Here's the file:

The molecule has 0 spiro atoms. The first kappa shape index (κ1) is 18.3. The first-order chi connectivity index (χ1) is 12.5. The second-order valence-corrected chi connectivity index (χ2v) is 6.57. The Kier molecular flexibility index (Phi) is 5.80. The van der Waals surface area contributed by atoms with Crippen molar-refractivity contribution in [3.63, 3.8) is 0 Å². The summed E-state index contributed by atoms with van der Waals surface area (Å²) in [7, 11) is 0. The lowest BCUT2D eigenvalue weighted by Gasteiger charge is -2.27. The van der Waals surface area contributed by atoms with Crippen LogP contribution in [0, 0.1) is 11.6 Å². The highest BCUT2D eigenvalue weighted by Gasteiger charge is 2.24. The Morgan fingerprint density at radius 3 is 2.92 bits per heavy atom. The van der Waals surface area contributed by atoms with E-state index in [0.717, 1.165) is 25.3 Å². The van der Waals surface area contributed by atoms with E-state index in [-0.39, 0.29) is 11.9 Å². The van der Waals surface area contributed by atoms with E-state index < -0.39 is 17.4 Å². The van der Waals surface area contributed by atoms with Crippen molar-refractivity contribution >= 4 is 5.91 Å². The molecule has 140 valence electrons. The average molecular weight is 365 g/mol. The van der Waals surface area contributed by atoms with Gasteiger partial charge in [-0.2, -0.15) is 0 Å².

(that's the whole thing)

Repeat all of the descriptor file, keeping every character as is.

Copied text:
The molecule has 0 spiro atoms. The first kappa shape index (κ1) is 18.3. The first-order chi connectivity index (χ1) is 12.5. The second-order valence-corrected chi connectivity index (χ2v) is 6.57. The Kier molecular flexibility index (Phi) is 5.80. The van der Waals surface area contributed by atoms with Crippen molar-refractivity contribution in [3.63, 3.8) is 0 Å². The summed E-state index contributed by atoms with van der Waals surface area (Å²) in [7, 11) is 0. The lowest BCUT2D eigenvalue weighted by Gasteiger charge is -2.27. The van der Waals surface area contributed by atoms with Crippen LogP contribution in [0, 0.1) is 11.6 Å². The highest BCUT2D eigenvalue weighted by Gasteiger charge is 2.24. The Morgan fingerprint density at radius 3 is 2.92 bits per heavy atom. The van der Waals surface area contributed by atoms with E-state index in [0.717, 1.165) is 25.3 Å². The van der Waals surface area contributed by atoms with E-state index in [-0.39, 0.29) is 11.9 Å². The van der Waals surface area contributed by atoms with E-state index < -0.39 is 17.4 Å². The van der Waals surface area contributed by atoms with Crippen molar-refractivity contribution >= 4 is 5.91 Å². The molecule has 140 valence electrons. The average molecular weight is 365 g/mol. The van der Waals surface area contributed by atoms with Gasteiger partial charge in [-0.2, -0.15) is 0 Å².